Tuesday, September 29, 2009

Hernani: The Play Where the Audience is SUPPOSED to Be More Interesting Than the Actors

The Romantic movement came to France much later than it did to England in Germany, and the backlash was correspondingly more severe. The elements of French culture that proved resistant to Romanticism, i.e. the Academie Francaise, and the wide-spread use and popularity of classical form, also proved extremely reactionary, as could be seen on Feb. 25, 1830, when a young Victor Hugo decided to stage a play.

Victor Hugo, who is pretty much The Romantic of the French Romantic movement, broke with tradition when he wrote Hernani, a play that can be summed up as, "Oops, I am in love with someone who is in love with/engaged to someone else and now I have killed myself for no easily discernable reason." Though the main cast was dead in the end, as happens with most French tragedy, Hugo made the great mistake of using forbidden words such as "handkerchief" and forcing the actors to express grand sweeps of Romantic passion while in period costume. One actress was so appalled by her period costume she refused to go onstage without wearing her contemporary but hideous 1830s hat. Since the Comedie Francaise, i.e. the Maison de Moliere, i.e. the oldest theatre company in Europe, i.e. The Be All and End All of French Drama, was deigning to stage a (gasp) Romantic piece, Hugo was understandably nervous about its reception. He therefore passed out red tickets (normally given to the author of any staged drama, like a courtesy copy of a book) to his friends, who formed a Romantic Army and invaded the Comedie Francaise on the opening night.

To make sure the production would begin on time and sans interference from the classicists, the Romantic Army got to the building at three-o-clock and locked themselves in for the next four hours with provisions and their cosplay get-up (Seriously, Hugo himself describes the Romantic Army as full of "wild whimsical characters, bearded, long-haired, dressed in every fashion except the reigning one, in pea-jackets, Spanish cloaks, in waistcoats a la Robespierre, in Henry III bonnets...and this in the middle of Paris in broad daylight"). Sometime before seven-o-clock, they realized that they had no bathrooms, as they had locked themselves into the auditorium, and just did their business in the boxes of the classicists.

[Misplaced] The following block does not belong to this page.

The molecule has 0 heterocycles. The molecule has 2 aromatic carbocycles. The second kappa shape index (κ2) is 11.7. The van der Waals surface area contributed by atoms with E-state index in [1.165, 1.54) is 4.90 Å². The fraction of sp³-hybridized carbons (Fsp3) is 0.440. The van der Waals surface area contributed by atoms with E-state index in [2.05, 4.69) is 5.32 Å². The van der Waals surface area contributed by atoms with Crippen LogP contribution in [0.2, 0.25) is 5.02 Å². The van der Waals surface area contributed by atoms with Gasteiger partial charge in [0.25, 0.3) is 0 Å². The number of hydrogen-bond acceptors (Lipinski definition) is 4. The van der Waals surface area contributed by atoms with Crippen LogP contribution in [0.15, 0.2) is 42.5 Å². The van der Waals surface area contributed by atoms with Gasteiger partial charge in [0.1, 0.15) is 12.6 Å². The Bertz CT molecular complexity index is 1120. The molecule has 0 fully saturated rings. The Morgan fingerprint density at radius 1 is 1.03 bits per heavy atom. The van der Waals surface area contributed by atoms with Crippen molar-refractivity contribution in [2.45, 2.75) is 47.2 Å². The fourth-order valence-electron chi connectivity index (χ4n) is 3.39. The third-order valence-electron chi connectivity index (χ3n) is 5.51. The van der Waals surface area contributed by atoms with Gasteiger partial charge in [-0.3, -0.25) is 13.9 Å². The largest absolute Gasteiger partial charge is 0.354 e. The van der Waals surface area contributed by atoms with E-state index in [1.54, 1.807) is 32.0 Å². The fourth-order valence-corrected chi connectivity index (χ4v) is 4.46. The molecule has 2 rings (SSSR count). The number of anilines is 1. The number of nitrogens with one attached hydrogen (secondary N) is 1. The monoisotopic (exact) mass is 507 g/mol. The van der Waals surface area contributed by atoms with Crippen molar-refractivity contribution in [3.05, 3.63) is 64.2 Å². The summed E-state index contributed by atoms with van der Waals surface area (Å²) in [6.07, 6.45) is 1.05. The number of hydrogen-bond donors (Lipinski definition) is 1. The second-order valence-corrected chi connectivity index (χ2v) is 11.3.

The classicists were understandably pissy (in all senses of the word, thanks to the lack of bathrooms) and began having fistfights in the pit. The actors, already unhappy with having to go Romantic and forsake their 1830s habberdashery, were made further unhappy by the fact that they could not get through a single performance without someone in the audience :
a. challenging someone else to a duel,
b. starting a fistfight,
c. hissing at the stage loud enough to drown out the actors,
d. arguing over classical vs. Romantic forms and politics very, very loudly, or
e. getting up onstage in a red waistcoat and lime green pants before the curtain to sing praises of the Romantic, bohemian lifestyle. (Not like that, though. More the songs of angry men.)

Hernani ran for a hundred full-house performances. The Amateur Historian is willing to bet that the actors of the Comedie Francaise hated every one of them.


  1. Hahahhaha!!! Even if the anecdote hadn't been a good one in its own right, the word "toilet" or even better "lack of toilets" usually wins me over.

  2. Thank you! I am glad the Romantic Army's difficulties finding the facilities caused you such felicity.